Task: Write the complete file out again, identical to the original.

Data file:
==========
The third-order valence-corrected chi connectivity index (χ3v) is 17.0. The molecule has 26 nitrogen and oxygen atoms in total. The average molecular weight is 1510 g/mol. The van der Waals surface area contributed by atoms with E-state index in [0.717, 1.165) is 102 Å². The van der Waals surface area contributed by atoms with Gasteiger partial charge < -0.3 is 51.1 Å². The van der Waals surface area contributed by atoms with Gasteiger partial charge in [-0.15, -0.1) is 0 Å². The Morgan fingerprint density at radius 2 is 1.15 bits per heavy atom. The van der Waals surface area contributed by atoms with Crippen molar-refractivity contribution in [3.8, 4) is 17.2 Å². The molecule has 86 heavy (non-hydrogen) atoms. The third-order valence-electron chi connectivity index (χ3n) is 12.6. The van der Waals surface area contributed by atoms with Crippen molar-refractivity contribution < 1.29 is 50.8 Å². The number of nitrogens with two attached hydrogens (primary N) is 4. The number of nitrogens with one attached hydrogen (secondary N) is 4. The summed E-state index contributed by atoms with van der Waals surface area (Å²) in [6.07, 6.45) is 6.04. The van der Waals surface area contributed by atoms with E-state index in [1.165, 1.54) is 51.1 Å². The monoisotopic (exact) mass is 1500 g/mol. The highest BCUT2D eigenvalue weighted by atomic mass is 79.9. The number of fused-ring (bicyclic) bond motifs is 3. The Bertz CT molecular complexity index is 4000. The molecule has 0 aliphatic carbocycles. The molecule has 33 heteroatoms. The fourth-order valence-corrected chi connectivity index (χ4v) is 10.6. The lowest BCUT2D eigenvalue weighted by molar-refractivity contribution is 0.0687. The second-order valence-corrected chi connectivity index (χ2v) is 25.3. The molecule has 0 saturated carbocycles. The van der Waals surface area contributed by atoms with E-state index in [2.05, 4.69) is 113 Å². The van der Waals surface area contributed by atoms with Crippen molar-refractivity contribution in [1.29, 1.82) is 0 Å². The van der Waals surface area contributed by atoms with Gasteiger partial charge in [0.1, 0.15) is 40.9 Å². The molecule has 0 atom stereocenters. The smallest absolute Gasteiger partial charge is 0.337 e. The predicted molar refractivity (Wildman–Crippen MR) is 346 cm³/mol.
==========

The third-order valence-corrected chi connectivity index (χ3v) is 17.0. The molecule has 26 nitrogen and oxygen atoms in total. The average molecular weight is 1510 g/mol. The van der Waals surface area contributed by atoms with E-state index in [0.717, 1.165) is 102 Å². The van der Waals surface area contributed by atoms with Gasteiger partial charge < -0.3 is 51.1 Å². The van der Waals surface area contributed by atoms with Gasteiger partial charge in [-0.15, -0.1) is 0 Å². The Morgan fingerprint density at radius 2 is 1.15 bits per heavy atom. The van der Waals surface area contributed by atoms with Crippen molar-refractivity contribution in [3.8, 4) is 17.2 Å². The molecule has 86 heavy (non-hydrogen) atoms. The third-order valence-electron chi connectivity index (χ3n) is 12.6. The van der Waals surface area contributed by atoms with Crippen molar-refractivity contribution < 1.29 is 50.8 Å². The number of nitrogens with two attached hydrogens (primary N) is 4. The number of nitrogens with one attached hydrogen (secondary N) is 4. The summed E-state index contributed by atoms with van der Waals surface area (Å²) in [6.07, 6.45) is 6.04. The van der Waals surface area contributed by atoms with E-state index in [1.165, 1.54) is 51.1 Å². The monoisotopic (exact) mass is 1500 g/mol. The highest BCUT2D eigenvalue weighted by atomic mass is 79.9. The number of fused-ring (bicyclic) bond motifs is 3. The Bertz CT molecular complexity index is 4000. The molecule has 0 aliphatic carbocycles. The molecule has 33 heteroatoms. The fourth-order valence-corrected chi connectivity index (χ4v) is 10.6. The lowest BCUT2D eigenvalue weighted by molar-refractivity contribution is 0.0687. The second-order valence-corrected chi connectivity index (χ2v) is 25.3. The molecule has 0 saturated carbocycles. The van der Waals surface area contributed by atoms with E-state index in [2.05, 4.69) is 113 Å². The van der Waals surface area contributed by atoms with Crippen molar-refractivity contribution in [1.29, 1.82) is 0 Å². The van der Waals surface area contributed by atoms with Gasteiger partial charge in [0.1, 0.15) is 40.9 Å². The molecule has 0 atom stereocenters. The smallest absolute Gasteiger partial charge is 0.337 e. The predicted molar refractivity (Wildman–Crippen MR) is 346 cm³/mol.